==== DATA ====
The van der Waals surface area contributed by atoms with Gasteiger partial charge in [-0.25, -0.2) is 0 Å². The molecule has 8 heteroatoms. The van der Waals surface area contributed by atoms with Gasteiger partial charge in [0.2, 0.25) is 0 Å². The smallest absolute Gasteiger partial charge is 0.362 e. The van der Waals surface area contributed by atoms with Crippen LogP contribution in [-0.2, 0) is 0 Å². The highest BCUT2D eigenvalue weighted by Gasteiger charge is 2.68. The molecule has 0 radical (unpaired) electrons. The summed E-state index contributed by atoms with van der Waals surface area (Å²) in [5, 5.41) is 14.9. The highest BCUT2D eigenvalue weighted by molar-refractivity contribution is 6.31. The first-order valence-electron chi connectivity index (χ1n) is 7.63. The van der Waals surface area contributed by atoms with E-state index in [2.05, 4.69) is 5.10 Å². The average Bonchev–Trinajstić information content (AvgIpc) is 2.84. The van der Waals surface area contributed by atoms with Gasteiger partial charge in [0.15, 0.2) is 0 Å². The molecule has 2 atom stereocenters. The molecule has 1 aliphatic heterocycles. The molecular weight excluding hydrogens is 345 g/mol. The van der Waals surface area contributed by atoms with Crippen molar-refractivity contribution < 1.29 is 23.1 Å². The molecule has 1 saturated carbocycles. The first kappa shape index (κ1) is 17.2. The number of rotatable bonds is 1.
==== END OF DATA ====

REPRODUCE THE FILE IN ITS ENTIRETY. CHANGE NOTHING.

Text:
The van der Waals surface area contributed by atoms with Gasteiger partial charge in [-0.25, -0.2) is 0 Å². The molecule has 8 heteroatoms. The van der Waals surface area contributed by atoms with Gasteiger partial charge in [0.2, 0.25) is 0 Å². The smallest absolute Gasteiger partial charge is 0.362 e. The van der Waals surface area contributed by atoms with Crippen LogP contribution in [-0.2, 0) is 0 Å². The highest BCUT2D eigenvalue weighted by Gasteiger charge is 2.68. The molecule has 0 radical (unpaired) electrons. The summed E-state index contributed by atoms with van der Waals surface area (Å²) in [5, 5.41) is 14.9. The highest BCUT2D eigenvalue weighted by molar-refractivity contribution is 6.31. The first-order valence-electron chi connectivity index (χ1n) is 7.63. The van der Waals surface area contributed by atoms with E-state index in [2.05, 4.69) is 5.10 Å². The average Bonchev–Trinajstić information content (AvgIpc) is 2.84. The van der Waals surface area contributed by atoms with Gasteiger partial charge in [0.15, 0.2) is 0 Å². The molecule has 2 atom stereocenters. The molecule has 1 aliphatic heterocycles. The molecular weight excluding hydrogens is 345 g/mol. The van der Waals surface area contributed by atoms with Crippen molar-refractivity contribution < 1.29 is 23.1 Å². The molecule has 1 saturated carbocycles. The first kappa shape index (κ1) is 17.2. The number of rotatable bonds is 1.